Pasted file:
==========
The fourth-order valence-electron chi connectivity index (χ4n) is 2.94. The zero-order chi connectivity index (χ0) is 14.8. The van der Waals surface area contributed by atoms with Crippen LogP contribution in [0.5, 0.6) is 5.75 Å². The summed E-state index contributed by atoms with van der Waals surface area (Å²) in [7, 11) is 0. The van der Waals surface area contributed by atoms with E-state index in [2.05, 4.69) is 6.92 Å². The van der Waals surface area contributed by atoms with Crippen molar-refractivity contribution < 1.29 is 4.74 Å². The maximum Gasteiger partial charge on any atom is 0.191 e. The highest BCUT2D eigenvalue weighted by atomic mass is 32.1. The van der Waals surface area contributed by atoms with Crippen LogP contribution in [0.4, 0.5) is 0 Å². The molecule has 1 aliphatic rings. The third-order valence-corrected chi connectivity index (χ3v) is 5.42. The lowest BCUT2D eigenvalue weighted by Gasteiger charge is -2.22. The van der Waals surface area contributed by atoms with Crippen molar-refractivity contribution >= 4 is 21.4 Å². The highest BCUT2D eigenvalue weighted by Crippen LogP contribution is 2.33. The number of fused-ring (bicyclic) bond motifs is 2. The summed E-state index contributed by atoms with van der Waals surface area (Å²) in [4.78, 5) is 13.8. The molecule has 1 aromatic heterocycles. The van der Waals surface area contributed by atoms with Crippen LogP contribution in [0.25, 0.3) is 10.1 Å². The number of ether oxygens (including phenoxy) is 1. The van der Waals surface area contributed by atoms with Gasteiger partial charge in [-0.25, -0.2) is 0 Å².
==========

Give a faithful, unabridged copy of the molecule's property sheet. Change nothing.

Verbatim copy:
The fourth-order valence-electron chi connectivity index (χ4n) is 2.94. The zero-order chi connectivity index (χ0) is 14.8. The van der Waals surface area contributed by atoms with Crippen LogP contribution in [0.5, 0.6) is 5.75 Å². The summed E-state index contributed by atoms with van der Waals surface area (Å²) in [7, 11) is 0. The van der Waals surface area contributed by atoms with E-state index in [2.05, 4.69) is 6.92 Å². The van der Waals surface area contributed by atoms with Crippen molar-refractivity contribution < 1.29 is 4.74 Å². The maximum Gasteiger partial charge on any atom is 0.191 e. The highest BCUT2D eigenvalue weighted by atomic mass is 32.1. The van der Waals surface area contributed by atoms with Crippen LogP contribution in [0.4, 0.5) is 0 Å². The molecule has 1 aliphatic rings. The third-order valence-corrected chi connectivity index (χ3v) is 5.42. The lowest BCUT2D eigenvalue weighted by Gasteiger charge is -2.22. The van der Waals surface area contributed by atoms with Crippen molar-refractivity contribution >= 4 is 21.4 Å². The highest BCUT2D eigenvalue weighted by Crippen LogP contribution is 2.33. The number of fused-ring (bicyclic) bond motifs is 2. The summed E-state index contributed by atoms with van der Waals surface area (Å²) in [4.78, 5) is 13.8. The molecule has 1 aromatic heterocycles. The van der Waals surface area contributed by atoms with Crippen LogP contribution in [0.25, 0.3) is 10.1 Å². The number of ether oxygens (including phenoxy) is 1. The van der Waals surface area contributed by atoms with Gasteiger partial charge in [-0.25, -0.2) is 0 Å².